Both Honey and Elsa had failed every training school that I'd tried, but after meeting Nicole, receiving bio-energetic healing, and using some Australian Bush Flower Therapy (similar to Bach Flower Therapy) they are completely different dogs. They no longer rush at the fence whenever they see movement beyond, and merely look at dogs as they pass by rather than challenging them. They've also become responsive to clicker training. The other day they escaped from my daughter's yard when I was visiting, and I spotted them up the street, far out of voice contact. My daughter's sister-in-law attempted to help me retrieve them, but I stood where they could see me and clicked the clicker. Two heads immediately popped up and looked towards me, and I clicked again, no voice command, no anything else, and both dogs came running towards me, ignoring the woman who was trying to help, bolting past her and sitting at my feet, where they waited to find out what I wanted them to do. They then walked beside me, back to m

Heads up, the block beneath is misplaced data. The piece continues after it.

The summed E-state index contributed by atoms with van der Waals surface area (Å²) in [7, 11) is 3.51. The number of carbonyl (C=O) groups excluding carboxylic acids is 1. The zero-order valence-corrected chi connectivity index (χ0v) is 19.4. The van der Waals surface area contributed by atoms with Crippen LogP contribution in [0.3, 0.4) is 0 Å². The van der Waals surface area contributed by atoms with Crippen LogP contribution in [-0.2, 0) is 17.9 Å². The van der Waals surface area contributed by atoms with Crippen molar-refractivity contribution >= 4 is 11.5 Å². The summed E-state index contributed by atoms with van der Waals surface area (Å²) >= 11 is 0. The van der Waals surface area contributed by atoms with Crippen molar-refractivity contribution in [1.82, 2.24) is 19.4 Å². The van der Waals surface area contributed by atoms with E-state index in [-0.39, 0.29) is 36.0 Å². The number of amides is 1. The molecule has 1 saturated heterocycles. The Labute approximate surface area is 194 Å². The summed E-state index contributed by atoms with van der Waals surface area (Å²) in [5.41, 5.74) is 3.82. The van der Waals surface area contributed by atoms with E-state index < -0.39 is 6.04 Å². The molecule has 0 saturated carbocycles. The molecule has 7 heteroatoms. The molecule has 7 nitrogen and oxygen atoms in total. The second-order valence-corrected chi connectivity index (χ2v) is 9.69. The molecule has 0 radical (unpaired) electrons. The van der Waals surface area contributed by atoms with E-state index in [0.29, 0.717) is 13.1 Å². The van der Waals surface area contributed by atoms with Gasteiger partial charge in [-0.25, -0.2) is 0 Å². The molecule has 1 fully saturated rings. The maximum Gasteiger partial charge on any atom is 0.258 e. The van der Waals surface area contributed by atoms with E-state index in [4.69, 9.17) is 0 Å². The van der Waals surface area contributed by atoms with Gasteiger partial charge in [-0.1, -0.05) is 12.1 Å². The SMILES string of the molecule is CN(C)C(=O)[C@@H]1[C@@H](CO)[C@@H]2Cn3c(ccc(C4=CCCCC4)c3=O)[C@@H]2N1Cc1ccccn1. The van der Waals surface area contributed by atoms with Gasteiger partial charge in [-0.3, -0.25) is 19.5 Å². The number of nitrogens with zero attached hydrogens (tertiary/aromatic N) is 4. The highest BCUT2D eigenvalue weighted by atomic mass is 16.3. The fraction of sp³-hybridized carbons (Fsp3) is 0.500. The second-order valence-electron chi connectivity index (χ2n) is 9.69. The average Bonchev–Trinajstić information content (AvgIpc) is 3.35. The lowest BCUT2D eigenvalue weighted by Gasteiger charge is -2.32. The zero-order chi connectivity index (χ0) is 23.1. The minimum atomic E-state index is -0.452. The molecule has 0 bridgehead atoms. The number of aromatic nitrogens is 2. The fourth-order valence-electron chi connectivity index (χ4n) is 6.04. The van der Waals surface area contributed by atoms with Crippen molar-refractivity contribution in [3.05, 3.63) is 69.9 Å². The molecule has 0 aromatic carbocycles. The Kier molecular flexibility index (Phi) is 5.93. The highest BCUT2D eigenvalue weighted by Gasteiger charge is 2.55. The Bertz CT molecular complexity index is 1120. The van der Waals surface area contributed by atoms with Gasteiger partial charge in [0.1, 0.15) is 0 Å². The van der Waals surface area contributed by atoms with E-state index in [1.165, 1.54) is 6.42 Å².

elsa mossberg
elsa mossberg6 months ago

thank you

Valentina R.
Valentina R.6 months ago

Adopt, don't shop.
Millions of beautiful, loving, healthy dogs and cats are killed for absolutely no reason other than overabundance. Be it mutt or pure breed, choose your furry friend in a shelter/rescue.

Margaret Richardson

I agree with the comments mentioning that a pet is for life, and the reward is unconditional love. Honey and I recently added to our family, a lovely little girl of the name of Elsa. They have bonded marvellously with each other and with me, and they are never left alone.

Natalia S.
Natalia S.7 months ago

Adopting means to care for them every day of your life. It's not a doll you can left alone, when you're tired of it! Animals need YOU and you gets LOVE

Genoveva M M.
Genoveva M G.7 months ago

And before you adopt, always remember that a dog or cat is forever, and should be considered as family.

Carole R.
Carole R.9 months ago

thank you.

Elena T.
Elena Poensgenabout a year ago

Thank you :)

Lyn Romaine
Lyn Romaine1 years ago

This is great advice.